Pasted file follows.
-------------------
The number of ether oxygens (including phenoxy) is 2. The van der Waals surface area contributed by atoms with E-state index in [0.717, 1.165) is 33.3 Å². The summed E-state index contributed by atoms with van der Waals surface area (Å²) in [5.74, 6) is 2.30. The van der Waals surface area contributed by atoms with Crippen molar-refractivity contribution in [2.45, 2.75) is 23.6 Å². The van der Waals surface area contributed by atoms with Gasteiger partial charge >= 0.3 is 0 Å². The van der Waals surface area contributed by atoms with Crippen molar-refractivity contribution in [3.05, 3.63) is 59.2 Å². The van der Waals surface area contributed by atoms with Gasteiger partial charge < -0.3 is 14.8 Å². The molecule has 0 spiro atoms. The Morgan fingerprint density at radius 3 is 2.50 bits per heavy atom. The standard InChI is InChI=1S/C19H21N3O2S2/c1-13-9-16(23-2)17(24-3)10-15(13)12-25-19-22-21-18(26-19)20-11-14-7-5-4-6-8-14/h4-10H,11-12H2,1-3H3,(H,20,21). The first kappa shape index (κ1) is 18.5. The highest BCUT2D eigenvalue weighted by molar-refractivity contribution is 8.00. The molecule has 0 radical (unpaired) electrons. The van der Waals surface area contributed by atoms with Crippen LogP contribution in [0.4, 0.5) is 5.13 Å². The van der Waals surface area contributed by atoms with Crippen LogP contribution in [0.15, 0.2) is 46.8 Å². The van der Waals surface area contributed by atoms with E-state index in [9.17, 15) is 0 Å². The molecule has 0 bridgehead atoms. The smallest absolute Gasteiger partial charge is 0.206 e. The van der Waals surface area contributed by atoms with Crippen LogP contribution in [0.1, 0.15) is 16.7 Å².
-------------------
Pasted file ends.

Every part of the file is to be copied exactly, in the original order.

The number of ether oxygens (including phenoxy) is 2. The van der Waals surface area contributed by atoms with E-state index in [0.717, 1.165) is 33.3 Å². The summed E-state index contributed by atoms with van der Waals surface area (Å²) in [5.74, 6) is 2.30. The van der Waals surface area contributed by atoms with Crippen molar-refractivity contribution in [2.45, 2.75) is 23.6 Å². The van der Waals surface area contributed by atoms with Gasteiger partial charge >= 0.3 is 0 Å². The van der Waals surface area contributed by atoms with Crippen molar-refractivity contribution in [3.05, 3.63) is 59.2 Å². The van der Waals surface area contributed by atoms with Gasteiger partial charge < -0.3 is 14.8 Å². The molecule has 0 spiro atoms. The Morgan fingerprint density at radius 3 is 2.50 bits per heavy atom. The standard InChI is InChI=1S/C19H21N3O2S2/c1-13-9-16(23-2)17(24-3)10-15(13)12-25-19-22-21-18(26-19)20-11-14-7-5-4-6-8-14/h4-10H,11-12H2,1-3H3,(H,20,21). The first kappa shape index (κ1) is 18.5. The highest BCUT2D eigenvalue weighted by molar-refractivity contribution is 8.00. The molecule has 0 radical (unpaired) electrons. The van der Waals surface area contributed by atoms with Crippen LogP contribution in [0.4, 0.5) is 5.13 Å². The van der Waals surface area contributed by atoms with Crippen LogP contribution in [0.15, 0.2) is 46.8 Å². The van der Waals surface area contributed by atoms with E-state index in [9.17, 15) is 0 Å². The molecule has 0 bridgehead atoms. The smallest absolute Gasteiger partial charge is 0.206 e. The van der Waals surface area contributed by atoms with Crippen LogP contribution in [0.1, 0.15) is 16.7 Å².